.
    Why haiku is different:
    https://the13alphabet.wordpress.com/2018/08/05/why-haiku-is-different/
    .
    One big difference between the hokku form and the haiku genre is that there was that great transition between the medieval world still hanging on into the 19th Century, and the new and promising new era of the 20th Century with technological innovations, a new working class, urbanisation, and fast reliable travel, unlike the dangerous mule or horse journeys that Basho and merchants etc… had to endure.
    .
    I look forward to properly reading all the commentaries this evening!

    1. Hi Alan,
      I’ve just read your essay, ‘Why Haiku is different’. It’s an interesting piece, and it’s true of course that the world changes over time and of course, so do the norms of poetry (haiku or otherwise).
      .
      It’s also true that post-Shiki, what was once called hokku was retrospectively termed haiku . . . that is, the short Japanese verse with a cut marker/ kireji/>. This, I believe, was because Shiki wished to completely disassociate the practice of writing haiku (formerly hokku) from renku, for which he held no respect. ‘Hokku’ remains as the name for the first verse of a renku, whereas pre-Shiki, it applied to all such verses, whether they headed a renku or not (as in Basho’s verses in his books) such as the one so well commented on by Lucy Whitehead and others)
      .
      But I think your
      “. . . haiku, unlike hokku, constantly evolves,. . . “ Alan Summers

      https://the13alphabet.wordpress.com/2018/08/05/why-haiku-is-different/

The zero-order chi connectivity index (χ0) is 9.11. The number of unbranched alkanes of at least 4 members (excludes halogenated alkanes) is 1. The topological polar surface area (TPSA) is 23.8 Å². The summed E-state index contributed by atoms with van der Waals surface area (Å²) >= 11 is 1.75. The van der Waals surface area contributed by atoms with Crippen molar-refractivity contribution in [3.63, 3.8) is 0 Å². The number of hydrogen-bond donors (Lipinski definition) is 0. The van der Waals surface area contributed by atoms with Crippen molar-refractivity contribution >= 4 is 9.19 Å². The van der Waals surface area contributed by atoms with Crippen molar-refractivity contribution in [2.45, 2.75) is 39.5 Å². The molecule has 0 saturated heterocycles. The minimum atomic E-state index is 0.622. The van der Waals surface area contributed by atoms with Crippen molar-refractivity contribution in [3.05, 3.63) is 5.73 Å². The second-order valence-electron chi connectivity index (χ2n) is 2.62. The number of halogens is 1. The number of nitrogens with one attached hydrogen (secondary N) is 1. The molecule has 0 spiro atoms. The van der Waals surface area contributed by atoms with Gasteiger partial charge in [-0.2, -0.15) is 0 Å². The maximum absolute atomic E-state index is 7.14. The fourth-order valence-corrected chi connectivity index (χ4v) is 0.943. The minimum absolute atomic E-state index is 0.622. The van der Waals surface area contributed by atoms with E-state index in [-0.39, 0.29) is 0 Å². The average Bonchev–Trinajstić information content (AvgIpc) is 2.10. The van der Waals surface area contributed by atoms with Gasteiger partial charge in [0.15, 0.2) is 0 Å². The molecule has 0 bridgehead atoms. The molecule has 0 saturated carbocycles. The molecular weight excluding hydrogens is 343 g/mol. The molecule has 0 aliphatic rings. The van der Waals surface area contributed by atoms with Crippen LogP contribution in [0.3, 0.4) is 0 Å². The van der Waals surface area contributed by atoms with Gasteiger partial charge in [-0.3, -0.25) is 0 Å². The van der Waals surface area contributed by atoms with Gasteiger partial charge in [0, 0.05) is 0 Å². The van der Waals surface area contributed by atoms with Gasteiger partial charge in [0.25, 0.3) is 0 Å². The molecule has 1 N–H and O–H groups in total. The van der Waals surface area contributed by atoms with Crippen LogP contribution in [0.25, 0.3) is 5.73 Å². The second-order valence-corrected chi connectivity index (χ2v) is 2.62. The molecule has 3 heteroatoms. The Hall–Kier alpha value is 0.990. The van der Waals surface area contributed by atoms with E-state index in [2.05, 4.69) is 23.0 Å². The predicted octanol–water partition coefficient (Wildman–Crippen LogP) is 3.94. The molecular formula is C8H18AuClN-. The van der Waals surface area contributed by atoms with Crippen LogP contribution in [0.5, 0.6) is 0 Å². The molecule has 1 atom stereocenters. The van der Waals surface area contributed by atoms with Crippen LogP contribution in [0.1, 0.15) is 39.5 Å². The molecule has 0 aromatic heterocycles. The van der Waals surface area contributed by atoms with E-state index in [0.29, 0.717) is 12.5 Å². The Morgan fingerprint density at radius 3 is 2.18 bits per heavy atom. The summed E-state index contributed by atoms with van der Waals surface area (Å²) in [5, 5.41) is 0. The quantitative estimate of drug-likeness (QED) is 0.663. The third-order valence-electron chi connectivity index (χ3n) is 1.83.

.
      might mislead some readers. Did not Basho’s hokku “constantly evolve”? There is plenty of evidence that it did.
      .
      (“What’s in a name? That which we call a rose
      By any other name would smell as sweet.”)
      .
      “. .. in one of his few direct statements on the unchanging and the ever-changing, Basho wrote:

      “It is said with regard to Chinese poetry that from the time of Han to that of Wei, for over four hundred years, there have been many talented poets, and the style of poetry has changed three-fold. The way of Japanese poetry has also changed from generation to generation. Haikai changes from year to year; each month it becomes something new.”
      Traces of Dreams: Landscape, Cultural Memory, and the Poetry of Basho, Haruo Shirane
      p265
      .

      “Masaoka Shiki (正岡 子規 1867 – 1902) took a hardly known term called ‘haiku’ and created a genre around it that continues to be popular today. Throughout this article I will intersperse haiku, to hopefully show how different styles can make up a genre called haiku.” -Alan Summers, “Why Haiku is Different”.
      .
      Did Shiki create “a genre called haiku”? Or did he continue a genre called haikai, as Basho did, as others post-Shiki (including us of the so-called ‘West’ ) have done and continue to do?
      .
      I believe the latter. I’m happy to keep ‘haikai’ as the genre term, ‘haiku’ as the general term for the form (in its growing varieties) and ‘hokku’ to indicate the first verse in a renku.
      .

      – Lorin

      There my be a genre

      .

      1. Hi Lorin,
        .
        re:
        But I think your
        “. . . haiku, unlike hokku, constantly evolves,. . . “ Alan Summers
        https://the13alphabet.wordpress.com/2018/08/05/why-haiku-is-different/